# Julia is surprisingly slow for some simple iteration

I am running the following code:

``````N=6144 # some not-so-small number
B=rand(N,N)
y=rand(N)
By=zeros(N)

@time for i=1:N
By[i]=0.0
for j=1:N
By[i] += B[i,j]*y[i]
end
end
``````

on my laptop, the above iteration takes about 30 seconds.

However, if I use C language, the same code only takes about 0.1 seconds.

This is surprising since I expect Julia to be almost as fast as C.
Is there anything wrong with my code?

See the first performance tip: Performance Tips · The Julia Language

Your code has variables at top-level (global) scope. Accessing these is very slow. If you put your code into a function it will be much faster.

1 Like

A second point is the order of nested loops. Julia stores arrays in column-major-order, i.e. the innermost loop should iterate over the first index.

Well, in fact this code is indeed in a function.

``````"""
A nonlinear equation solver copied from my previous C codes.
"""
module NLsolve_Broyden
using Printf

export NLEG_Broyden

const ROLLBACK=1000000
const RESCALE =100

function NLEG_Broyden(func!,x; eps=1e-7, iter_Max=1000, prierr=true)
T = eltype(x)
Dim = length(x)
N=Dim;

norm::T =0.0;
norm0::T=1.0e10;

rollback::T=ROLLBACK;
rescale::T=1.0;

N_CONSTRUCT_QUASI_JACOB=5;
TINY_SCALE::T=0.01;

x0=zeros(T,N)
f0=zeros(T,N)
f1=zeros(T,N)
s=zeros(T,N)
y=zeros(T,N)
sB=zeros(T,N)
By=zeros(T,N)
B=zeros(T,N,N)

for i=1:N
for j=1:N
B[i,j]=0.0;
end
B[i,i]=1.0;
x0[i]=x[i];
end

func!(f0, x0);

kk=1
for k=1:iter_Max
kk=k

if k<N_CONSTRUCT_QUASI_JACOB
rescale=TINY_SCALE;
else
rescale=1.0;
end

rescale_times=0;

@label redo

for i=1:N
s[i]=0.0;
if (k<N_CONSTRUCT_QUASI_JACOB+1)
s[i]=-f0[i];
else
for j=1:N
s[i]=s[i]-B[i,j]*f0[j];
end
end
x[i]=x0[i]+rescale*s[i];
end

func!(f1,x);

norm=0.0
for i=1:N
norm+=f1[i]^2
end
norm=sqrt(norm);

if prierr
@printf("%4d   Error=%e\n",k,norm);
flush(stdout)
end

if  norm < eps
@goto endd;
end

if ((k>N_CONSTRUCT_QUASI_JACOB+1)&&(norm>rollback*norm0))
rescale*=RESCALE;
rescale_times+=1;

if prierr
@printf("it seems to diverge, now rollback: rescale=%f\n",rescale);
end

if (rescale_times>=5)
@printf("could not converge to the decline direction since relax-factor becomes too small...\n");
@goto endd;
end

@goto redo;
end
norm0=norm;

for i=1:N
y[i]=(f1[i]-f0[i])/rescale;
end

#####################################################
################################################################
#################################################################
"This is where the code is running very slow"
for i=1:N
By[i]=0.0
sB[i]=0.0
for j=1:N
By[i]=By[i]+B[i,j]*y[j]
sB[i]=sB[i]+s[j]*B[j,i]
end
end
############################################################
#############################################################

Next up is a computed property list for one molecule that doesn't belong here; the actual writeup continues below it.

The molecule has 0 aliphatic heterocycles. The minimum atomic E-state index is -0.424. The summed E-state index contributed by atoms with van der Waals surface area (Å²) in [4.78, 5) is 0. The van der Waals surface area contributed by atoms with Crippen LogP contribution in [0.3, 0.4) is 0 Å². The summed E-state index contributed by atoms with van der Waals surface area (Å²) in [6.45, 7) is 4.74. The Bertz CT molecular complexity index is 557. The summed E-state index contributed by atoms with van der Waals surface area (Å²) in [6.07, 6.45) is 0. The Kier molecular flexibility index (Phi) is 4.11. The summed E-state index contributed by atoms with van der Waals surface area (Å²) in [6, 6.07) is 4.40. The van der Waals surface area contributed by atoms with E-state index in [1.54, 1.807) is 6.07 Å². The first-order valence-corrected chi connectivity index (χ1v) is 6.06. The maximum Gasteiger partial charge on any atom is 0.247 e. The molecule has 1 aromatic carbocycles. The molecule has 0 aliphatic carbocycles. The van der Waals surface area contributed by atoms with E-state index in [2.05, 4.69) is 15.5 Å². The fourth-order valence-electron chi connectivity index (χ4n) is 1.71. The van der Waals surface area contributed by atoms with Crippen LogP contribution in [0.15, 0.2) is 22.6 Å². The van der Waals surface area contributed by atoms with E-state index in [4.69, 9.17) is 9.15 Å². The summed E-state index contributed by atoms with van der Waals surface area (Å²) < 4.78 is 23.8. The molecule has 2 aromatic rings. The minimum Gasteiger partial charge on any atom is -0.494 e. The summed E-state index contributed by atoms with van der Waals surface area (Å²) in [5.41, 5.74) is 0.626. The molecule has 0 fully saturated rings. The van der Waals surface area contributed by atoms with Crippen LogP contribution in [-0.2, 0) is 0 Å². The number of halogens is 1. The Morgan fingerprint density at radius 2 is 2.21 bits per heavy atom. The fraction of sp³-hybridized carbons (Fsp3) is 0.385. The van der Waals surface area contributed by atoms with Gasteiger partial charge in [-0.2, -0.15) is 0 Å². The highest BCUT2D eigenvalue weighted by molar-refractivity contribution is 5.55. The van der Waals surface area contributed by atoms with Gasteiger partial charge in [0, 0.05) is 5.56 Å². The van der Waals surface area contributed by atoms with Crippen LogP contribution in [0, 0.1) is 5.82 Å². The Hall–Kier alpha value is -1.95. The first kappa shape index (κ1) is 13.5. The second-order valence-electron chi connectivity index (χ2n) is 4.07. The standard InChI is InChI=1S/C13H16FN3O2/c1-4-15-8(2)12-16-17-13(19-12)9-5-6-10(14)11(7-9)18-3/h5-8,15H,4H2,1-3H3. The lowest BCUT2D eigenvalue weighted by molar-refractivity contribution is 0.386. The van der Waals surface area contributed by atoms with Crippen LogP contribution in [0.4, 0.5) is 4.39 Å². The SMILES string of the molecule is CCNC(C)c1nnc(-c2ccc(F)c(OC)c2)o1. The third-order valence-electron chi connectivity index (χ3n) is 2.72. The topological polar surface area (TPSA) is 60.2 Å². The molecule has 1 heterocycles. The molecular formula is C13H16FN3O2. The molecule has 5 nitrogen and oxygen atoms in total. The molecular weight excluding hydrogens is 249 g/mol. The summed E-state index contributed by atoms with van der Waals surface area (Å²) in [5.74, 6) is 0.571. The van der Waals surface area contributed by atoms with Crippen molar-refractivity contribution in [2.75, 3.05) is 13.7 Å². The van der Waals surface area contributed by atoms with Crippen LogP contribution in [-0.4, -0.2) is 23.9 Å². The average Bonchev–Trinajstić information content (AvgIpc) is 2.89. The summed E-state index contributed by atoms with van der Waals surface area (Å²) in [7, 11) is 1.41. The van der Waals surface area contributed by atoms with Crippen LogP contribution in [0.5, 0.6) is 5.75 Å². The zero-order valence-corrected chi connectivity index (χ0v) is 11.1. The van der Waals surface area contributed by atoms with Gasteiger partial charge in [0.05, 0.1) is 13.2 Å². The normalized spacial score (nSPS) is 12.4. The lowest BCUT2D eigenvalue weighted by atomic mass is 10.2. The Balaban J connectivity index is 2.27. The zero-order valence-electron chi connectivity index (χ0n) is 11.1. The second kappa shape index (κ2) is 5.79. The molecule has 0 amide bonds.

#############################################################

sBy = T(0.0);
for i=1:N
sBy+=s[i]*By[i]
end

if sqrt(abs(sBy)) < 0.0001*eps
@printf("pkTBkqk is too small absolutely in func NLEG_Broyden!\n");
end

for i=1:N
for j=1:N
B[i,j]=B[i,j]+(s[i]-By[i])*sB[j]/sBy;
end
x0[i]=x[i];
f0[i]=f1[i];
end

if (k==iter_Max)
@printf("iter_Max exceeded in NLEG_Broyden!\n");
end
end
@label endd
return (iter=kk,zero=x,sucess=(kk<iter_Max));
end

end
``````

This is a code I copy from my C code.
But is much slower than C.
It takes me a lot of time to find that it is the iteration that makes the code very small.

But I don’t understand why.

It’s possible there is some type instability happening. Here is your original code in a function:

``````function foo!(B, y, By)
N = length(y)
for i in 1:N
By[i] = 0.0
for j in 1:N
By[i] += B[i, j] * y[i]
end
end
end
``````

And I get:

``````julia> @time foo!(B, y, By)
0.956673 seconds
``````

Now let’s make it better. First, I simply change `B[i, j]` to `B[j, i]` to match Julia’s column-oriented matrices. Then I have:

``````julia> @time foo!(B, y, By)
0.031369 seconds
``````

Now let me rewrite it a little:

• Instead of accessing `y[i]` and `By[i]` in the inner loop, I pull them out to the outer loop so only `B` needs to be accessed in the inner loop
• You don’t need to multiply by `y[i]` at each iteration, just multiply the sum by it, it’s the same
• I use `@inbounds @simd` to enable SIMD and disable bounds checks. This requires me to be a little more strict with the types it accepts, and to have some checks at the top of the code.

The code is now

``````function foo2!(B::Matrix, y::Vector, By::Vector)
N = length(y)
size(B) == (N, N) || error()
@inbounds for i in eachindex(y, By)
Byi = 0.0
@inbounds @simd for j in 1:N
Byi += B[j, i]
end
By[i] = Byi * y[i]
end
end
``````

And the timing:

``````julia> @time foo2!(B, y, By)
0.014844 seconds
``````

Of course, you could also just write it simpler, like this:

``````function foo3!(B, y, By)
columns = eachcol(B)
for i in eachindex(columns, y, By)
By[i] = sum(columns[i]; init=zero(eltype(B))) * y[i]
end
end
``````

However, this will be somewhat slower due to the views and the pairwise summation strategy:

``````julia> @time foo3!(B, y, By)
0.029927 seconds
``````
11 Likes

Are you running the code from the console like this?

``````julia myscript.jl
``````

If so, you will pay a significant startup cost. It is usually better to open a REPL once and for all and run all your code there iteratively.

1 Like

Thank you for your detailed explaination!

It turns out that the although the iteration has already been in a function,
I should further wrap them into smaller subfunctions.